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The Springhill & Area Chamber of Commerce was first organized as a Board of Trade in 1908. It was then discontinued a year later and reorganized in 1923. It is still operating to this day as the Springhill & Area Chamber of Commerce.

Mission Statement

The Springhill & Area Chamber of Commerce is an organization designed to be the voice on local issues for businesses in Springhill and the surrounding area by actively promoting the interests of businesses in matters of economic, social and political importance.

Businesses who would like to become members of our Chamber can contact the secretary via email at amcprojects@eastlink.ca. All Springhill and area businesses an join as regular members and we welcome any businesses outside of our boundaries to join as associate members.

Town of Springhill

Springhill, Nova Scotia, Canada, population of approximately 3900, incorporated 1889, located in the heart of Cumberland County, about 20 miles from the New Brunswick border, is very centrally located to serve the Atlantic Provinces. Both the C.N.R. main line and the Trans-Canada Highway are within four miles of the town’s boundary. Once noted for its   coalfields, and historically a coal mining community, Springhill now has no working mines and the main sources of employment are the Federal Penitentiary and small industry.

The Springhill Miners’ Museum, located on the Black River Road, remembers the toil and tragedies of those who worked and died underground.

Springhill is the birthplace of international recording star Anne Murray. The Anne Murray Centre, located in downtown Springhill, pays a fitting tribute to the world-class achievements of the singing superstar.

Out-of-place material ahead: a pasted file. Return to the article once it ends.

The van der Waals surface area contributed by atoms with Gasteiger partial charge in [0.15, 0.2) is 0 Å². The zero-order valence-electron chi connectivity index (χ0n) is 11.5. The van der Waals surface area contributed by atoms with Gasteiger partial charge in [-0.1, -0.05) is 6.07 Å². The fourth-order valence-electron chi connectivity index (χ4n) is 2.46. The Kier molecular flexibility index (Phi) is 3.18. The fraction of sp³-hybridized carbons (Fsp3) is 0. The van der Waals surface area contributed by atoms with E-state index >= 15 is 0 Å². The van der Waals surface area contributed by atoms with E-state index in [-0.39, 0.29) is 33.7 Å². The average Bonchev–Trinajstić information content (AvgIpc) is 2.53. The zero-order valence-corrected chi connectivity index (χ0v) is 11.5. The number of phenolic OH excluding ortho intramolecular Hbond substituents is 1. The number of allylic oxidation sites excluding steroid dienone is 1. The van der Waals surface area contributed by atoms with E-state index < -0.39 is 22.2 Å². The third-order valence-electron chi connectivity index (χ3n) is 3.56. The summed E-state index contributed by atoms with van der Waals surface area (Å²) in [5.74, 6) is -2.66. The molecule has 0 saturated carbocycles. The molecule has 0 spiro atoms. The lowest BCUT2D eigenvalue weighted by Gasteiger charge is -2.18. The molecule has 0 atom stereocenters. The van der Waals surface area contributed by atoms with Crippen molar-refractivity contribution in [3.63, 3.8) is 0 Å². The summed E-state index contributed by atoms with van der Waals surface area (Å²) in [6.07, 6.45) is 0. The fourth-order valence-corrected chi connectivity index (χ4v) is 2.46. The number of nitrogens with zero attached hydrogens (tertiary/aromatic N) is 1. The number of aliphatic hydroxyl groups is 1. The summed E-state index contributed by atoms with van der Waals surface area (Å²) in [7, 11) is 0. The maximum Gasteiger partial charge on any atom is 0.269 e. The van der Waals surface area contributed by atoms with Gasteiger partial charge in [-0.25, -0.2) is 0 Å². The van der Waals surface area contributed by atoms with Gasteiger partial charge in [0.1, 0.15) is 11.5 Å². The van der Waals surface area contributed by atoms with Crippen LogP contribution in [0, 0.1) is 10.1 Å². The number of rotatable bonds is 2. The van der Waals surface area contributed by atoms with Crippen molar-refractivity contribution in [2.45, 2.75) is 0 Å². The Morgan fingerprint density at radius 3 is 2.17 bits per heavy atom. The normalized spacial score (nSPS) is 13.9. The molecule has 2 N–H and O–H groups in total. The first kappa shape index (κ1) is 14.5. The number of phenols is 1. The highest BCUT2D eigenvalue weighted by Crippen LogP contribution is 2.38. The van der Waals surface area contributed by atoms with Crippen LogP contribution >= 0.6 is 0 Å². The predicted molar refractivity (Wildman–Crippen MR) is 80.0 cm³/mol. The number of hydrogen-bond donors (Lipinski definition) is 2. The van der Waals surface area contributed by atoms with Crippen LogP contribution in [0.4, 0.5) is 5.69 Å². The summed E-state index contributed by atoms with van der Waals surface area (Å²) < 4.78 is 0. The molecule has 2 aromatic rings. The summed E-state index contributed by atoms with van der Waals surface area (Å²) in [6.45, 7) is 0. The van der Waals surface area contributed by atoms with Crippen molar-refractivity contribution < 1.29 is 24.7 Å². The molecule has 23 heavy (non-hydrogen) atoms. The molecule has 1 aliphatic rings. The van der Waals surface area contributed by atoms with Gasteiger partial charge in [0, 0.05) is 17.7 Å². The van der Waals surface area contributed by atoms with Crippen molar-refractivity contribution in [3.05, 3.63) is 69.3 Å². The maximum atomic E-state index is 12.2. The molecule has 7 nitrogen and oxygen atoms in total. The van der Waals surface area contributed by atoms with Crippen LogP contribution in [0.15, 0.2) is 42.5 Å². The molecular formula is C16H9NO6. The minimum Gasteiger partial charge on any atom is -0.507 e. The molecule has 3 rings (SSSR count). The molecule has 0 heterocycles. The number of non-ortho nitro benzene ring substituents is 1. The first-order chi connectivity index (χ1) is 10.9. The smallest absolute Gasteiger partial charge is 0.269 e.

As the central community in Cumberland County, Springhill provides easy access to the   TransCanada Highway, Amherst, Oxford, River Philip and Parrsboro.

First settled in 1790 the settlement grew up near the highest land in Cumberland County, a rounded hill-top 652 feet above sea level. The town received its name from one of the   earliest settlers who called the place Spring Hill because of the number of springs on the hillside. The new community was for some years a pioneer agricultural settlement until in 1825 the hillside and surrounding county were laid off in grants.

Coal was first discovered in the early 1830’s but it wasn’t until 1873 that the Springhill Mining Company started mining on a large scale. For a detailed history of the Cumberland coal field see the Louis Frost notes. The tragic mine disasters of the 1956 Explosion and the 1958 Bump brought an end to large scale coal mining in the community. The #2 and #4 mine workings can be seen below.

In November, 1959, the Carnegie Hero Fund Commission awarded the Carnegie Medal (a gold medal) to the officials and workmen of the Dominion Steel and Coal Corporation Limited, and local doctors who risked their lives to rescue 174 miners who were trapped by   an underground convulsion in a company mine at Springhill, Nova Scotia, on October 23, 1958. The inscription reads as follows:

“Through their tireless and unceasing efforts over a period of nine days, during which there was constant danger of further violent upheaval and of noxious gases, they effected the rescue of the surviving miners in a disaster which caused the death of seventy-five of their fellow workers. The courage and determination of these men and women, who were willing to sacrifice their lives that others might live, exemplified the highest degree of heroism to the people throughout the world.”

This medal was kept in Halifax. On May 4,1988, it was brought home to the Springhill Town Hall and unveiled by Mayor William H. Mont and Monson Harrison. Mr. Harrison was one of the men who accepted the gold medal on behalf of the town in November   1959. For more Information regarding the Carnegie Hero organization, see the following web site: www.carnegiehero.org .

Two Main Street fires, in 1957 and 1975 have also added to the town’s economic problems over the past years.

Despite these setbacks, Springhill continues to progress, and has enjoyed a gradual   diversification of industry and employment, resulting in a much more stable economy.

During World War I and II, young Springhill men and women were among the first to enter the Armed Services of Canada and during the conflicts had the highest and second highest per capita enrolment of any community in Canada.

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